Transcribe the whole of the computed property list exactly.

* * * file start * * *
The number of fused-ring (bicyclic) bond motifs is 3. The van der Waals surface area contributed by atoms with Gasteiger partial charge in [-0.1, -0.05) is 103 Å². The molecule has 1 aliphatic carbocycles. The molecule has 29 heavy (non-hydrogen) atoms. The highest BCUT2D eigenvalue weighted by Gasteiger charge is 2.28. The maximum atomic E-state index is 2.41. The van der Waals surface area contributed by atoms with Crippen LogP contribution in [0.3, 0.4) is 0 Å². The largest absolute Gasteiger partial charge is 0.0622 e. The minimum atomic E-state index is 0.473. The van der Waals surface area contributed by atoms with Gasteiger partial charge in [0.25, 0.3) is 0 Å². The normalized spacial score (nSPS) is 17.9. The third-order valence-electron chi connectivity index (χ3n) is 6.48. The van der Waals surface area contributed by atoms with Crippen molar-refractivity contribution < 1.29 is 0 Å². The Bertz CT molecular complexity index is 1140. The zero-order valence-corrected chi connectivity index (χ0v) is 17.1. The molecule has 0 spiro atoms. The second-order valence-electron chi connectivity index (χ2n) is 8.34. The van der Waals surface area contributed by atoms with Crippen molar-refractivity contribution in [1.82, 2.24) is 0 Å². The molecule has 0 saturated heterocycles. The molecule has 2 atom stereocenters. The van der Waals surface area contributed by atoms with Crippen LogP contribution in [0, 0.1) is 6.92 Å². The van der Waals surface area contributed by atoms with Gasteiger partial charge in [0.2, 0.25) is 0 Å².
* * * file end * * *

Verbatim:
The number of fused-ring (bicyclic) bond motifs is 3. The van der Waals surface area contributed by atoms with Gasteiger partial charge in [-0.1, -0.05) is 103 Å². The molecule has 1 aliphatic carbocycles. The molecule has 29 heavy (non-hydrogen) atoms. The highest BCUT2D eigenvalue weighted by Gasteiger charge is 2.28. The maximum atomic E-state index is 2.41. The van der Waals surface area contributed by atoms with Crippen LogP contribution in [0.3, 0.4) is 0 Å². The largest absolute Gasteiger partial charge is 0.0622 e. The minimum atomic E-state index is 0.473. The van der Waals surface area contributed by atoms with Gasteiger partial charge in [0.25, 0.3) is 0 Å². The normalized spacial score (nSPS) is 17.9. The third-order valence-electron chi connectivity index (χ3n) is 6.48. The van der Waals surface area contributed by atoms with Crippen molar-refractivity contribution < 1.29 is 0 Å². The Bertz CT molecular complexity index is 1140. The zero-order valence-corrected chi connectivity index (χ0v) is 17.1. The molecule has 0 spiro atoms. The second-order valence-electron chi connectivity index (χ2n) is 8.34. The van der Waals surface area contributed by atoms with Crippen molar-refractivity contribution in [1.82, 2.24) is 0 Å². The molecule has 0 saturated heterocycles. The molecule has 2 atom stereocenters. The van der Waals surface area contributed by atoms with Crippen LogP contribution in [0, 0.1) is 6.92 Å². The van der Waals surface area contributed by atoms with Gasteiger partial charge in [0.2, 0.25) is 0 Å².